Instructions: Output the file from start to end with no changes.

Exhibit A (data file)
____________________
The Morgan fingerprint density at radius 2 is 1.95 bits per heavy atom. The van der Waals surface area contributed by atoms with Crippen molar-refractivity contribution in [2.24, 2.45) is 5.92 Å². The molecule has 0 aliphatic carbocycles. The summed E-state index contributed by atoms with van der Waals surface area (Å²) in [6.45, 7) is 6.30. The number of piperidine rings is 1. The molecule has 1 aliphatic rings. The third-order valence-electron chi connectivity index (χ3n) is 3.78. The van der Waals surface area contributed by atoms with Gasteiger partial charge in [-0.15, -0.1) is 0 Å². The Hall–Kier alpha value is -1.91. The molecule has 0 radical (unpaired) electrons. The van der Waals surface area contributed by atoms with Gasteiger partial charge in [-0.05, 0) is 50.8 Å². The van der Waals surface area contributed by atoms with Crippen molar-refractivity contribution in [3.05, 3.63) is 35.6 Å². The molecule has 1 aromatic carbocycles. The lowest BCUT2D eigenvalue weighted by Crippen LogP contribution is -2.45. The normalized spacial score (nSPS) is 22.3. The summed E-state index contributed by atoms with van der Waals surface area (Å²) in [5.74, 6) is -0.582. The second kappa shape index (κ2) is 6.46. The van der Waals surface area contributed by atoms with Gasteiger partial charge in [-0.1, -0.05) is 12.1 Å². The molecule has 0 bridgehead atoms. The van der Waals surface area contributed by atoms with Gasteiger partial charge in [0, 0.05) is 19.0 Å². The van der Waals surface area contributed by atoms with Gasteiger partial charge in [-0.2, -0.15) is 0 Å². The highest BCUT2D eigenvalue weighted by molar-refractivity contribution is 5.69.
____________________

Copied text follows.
The Morgan fingerprint density at radius 2 is 1.95 bits per heavy atom. The van der Waals surface area contributed by atoms with Crippen molar-refractivity contribution in [2.24, 2.45) is 5.92 Å². The molecule has 0 aliphatic carbocycles. The summed E-state index contributed by atoms with van der Waals surface area (Å²) in [6.45, 7) is 6.30. The number of piperidine rings is 1. The molecule has 1 aliphatic rings. The third-order valence-electron chi connectivity index (χ3n) is 3.78. The van der Waals surface area contributed by atoms with Gasteiger partial charge in [-0.15, -0.1) is 0 Å². The Hall–Kier alpha value is -1.91. The molecule has 0 radical (unpaired) electrons. The van der Waals surface area contributed by atoms with Gasteiger partial charge in [-0.05, 0) is 50.8 Å². The van der Waals surface area contributed by atoms with Crippen molar-refractivity contribution in [3.05, 3.63) is 35.6 Å². The molecule has 1 aromatic carbocycles. The lowest BCUT2D eigenvalue weighted by Crippen LogP contribution is -2.45. The normalized spacial score (nSPS) is 22.3. The summed E-state index contributed by atoms with van der Waals surface area (Å²) in [5.74, 6) is -0.582. The second kappa shape index (κ2) is 6.46. The van der Waals surface area contributed by atoms with Gasteiger partial charge in [-0.1, -0.05) is 12.1 Å². The molecule has 0 bridgehead atoms. The van der Waals surface area contributed by atoms with Gasteiger partial charge in [0, 0.05) is 19.0 Å². The van der Waals surface area contributed by atoms with Gasteiger partial charge in [-0.2, -0.15) is 0 Å². The highest BCUT2D eigenvalue weighted by molar-refractivity contribution is 5.69.